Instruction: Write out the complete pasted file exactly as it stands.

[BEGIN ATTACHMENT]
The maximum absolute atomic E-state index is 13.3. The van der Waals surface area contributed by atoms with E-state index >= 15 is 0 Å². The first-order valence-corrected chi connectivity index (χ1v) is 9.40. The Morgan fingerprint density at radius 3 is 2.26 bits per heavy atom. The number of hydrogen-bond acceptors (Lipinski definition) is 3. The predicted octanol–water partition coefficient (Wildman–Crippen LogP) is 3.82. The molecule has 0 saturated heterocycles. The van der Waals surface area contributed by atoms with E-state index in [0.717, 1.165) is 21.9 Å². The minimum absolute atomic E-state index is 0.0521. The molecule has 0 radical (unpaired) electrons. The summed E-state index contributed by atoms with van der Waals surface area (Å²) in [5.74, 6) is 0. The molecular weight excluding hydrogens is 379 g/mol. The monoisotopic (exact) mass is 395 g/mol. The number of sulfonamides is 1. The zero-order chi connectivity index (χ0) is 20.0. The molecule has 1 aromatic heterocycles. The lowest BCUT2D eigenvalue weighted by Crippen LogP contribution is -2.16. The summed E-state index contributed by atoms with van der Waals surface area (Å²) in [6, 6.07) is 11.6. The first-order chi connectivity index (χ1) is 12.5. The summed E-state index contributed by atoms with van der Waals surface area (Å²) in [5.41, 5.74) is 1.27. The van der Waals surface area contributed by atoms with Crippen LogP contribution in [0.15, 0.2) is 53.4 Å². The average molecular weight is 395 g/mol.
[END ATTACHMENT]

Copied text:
The maximum absolute atomic E-state index is 13.3. The van der Waals surface area contributed by atoms with E-state index >= 15 is 0 Å². The first-order valence-corrected chi connectivity index (χ1v) is 9.40. The Morgan fingerprint density at radius 3 is 2.26 bits per heavy atom. The number of hydrogen-bond acceptors (Lipinski definition) is 3. The predicted octanol–water partition coefficient (Wildman–Crippen LogP) is 3.82. The molecule has 0 saturated heterocycles. The van der Waals surface area contributed by atoms with E-state index in [0.717, 1.165) is 21.9 Å². The minimum absolute atomic E-state index is 0.0521. The molecule has 0 radical (unpaired) electrons. The summed E-state index contributed by atoms with van der Waals surface area (Å²) in [5.74, 6) is 0. The molecular weight excluding hydrogens is 379 g/mol. The monoisotopic (exact) mass is 395 g/mol. The number of sulfonamides is 1. The zero-order chi connectivity index (χ0) is 20.0. The molecule has 1 aromatic heterocycles. The lowest BCUT2D eigenvalue weighted by Crippen LogP contribution is -2.16. The summed E-state index contributed by atoms with van der Waals surface area (Å²) in [6, 6.07) is 11.6. The first-order chi connectivity index (χ1) is 12.5. The summed E-state index contributed by atoms with van der Waals surface area (Å²) in [5.41, 5.74) is 1.27. The van der Waals surface area contributed by atoms with Crippen LogP contribution in [0.15, 0.2) is 53.4 Å². The average molecular weight is 395 g/mol.